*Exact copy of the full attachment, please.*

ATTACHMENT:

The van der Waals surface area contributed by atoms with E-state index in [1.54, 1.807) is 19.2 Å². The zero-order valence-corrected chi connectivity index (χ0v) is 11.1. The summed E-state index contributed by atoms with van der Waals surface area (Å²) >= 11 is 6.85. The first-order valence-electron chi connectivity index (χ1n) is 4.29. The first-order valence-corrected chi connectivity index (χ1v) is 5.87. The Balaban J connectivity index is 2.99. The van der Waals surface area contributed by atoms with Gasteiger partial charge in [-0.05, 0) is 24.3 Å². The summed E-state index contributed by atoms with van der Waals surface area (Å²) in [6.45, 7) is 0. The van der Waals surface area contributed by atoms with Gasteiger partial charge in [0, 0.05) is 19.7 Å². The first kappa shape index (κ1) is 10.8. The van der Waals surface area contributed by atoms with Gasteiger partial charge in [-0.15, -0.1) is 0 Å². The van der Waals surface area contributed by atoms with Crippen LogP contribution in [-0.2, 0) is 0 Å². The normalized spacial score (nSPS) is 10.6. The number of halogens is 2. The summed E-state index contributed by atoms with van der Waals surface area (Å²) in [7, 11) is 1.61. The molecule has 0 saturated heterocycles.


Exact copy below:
The van der Waals surface area contributed by atoms with E-state index in [1.54, 1.807) is 19.2 Å². The zero-order valence-corrected chi connectivity index (χ0v) is 11.1. The summed E-state index contributed by atoms with van der Waals surface area (Å²) >= 11 is 6.85. The first-order valence-electron chi connectivity index (χ1n) is 4.29. The first-order valence-corrected chi connectivity index (χ1v) is 5.87. The Balaban J connectivity index is 2.99. The van der Waals surface area contributed by atoms with Gasteiger partial charge in [-0.05, 0) is 24.3 Å². The summed E-state index contributed by atoms with van der Waals surface area (Å²) in [6.45, 7) is 0. The van der Waals surface area contributed by atoms with Gasteiger partial charge in [0, 0.05) is 19.7 Å². The first kappa shape index (κ1) is 10.8. The van der Waals surface area contributed by atoms with Gasteiger partial charge in [-0.15, -0.1) is 0 Å². The van der Waals surface area contributed by atoms with Crippen LogP contribution in [-0.2, 0) is 0 Å². The normalized spacial score (nSPS) is 10.6. The number of halogens is 2. The summed E-state index contributed by atoms with van der Waals surface area (Å²) in [7, 11) is 1.61. The molecule has 0 saturated heterocycles.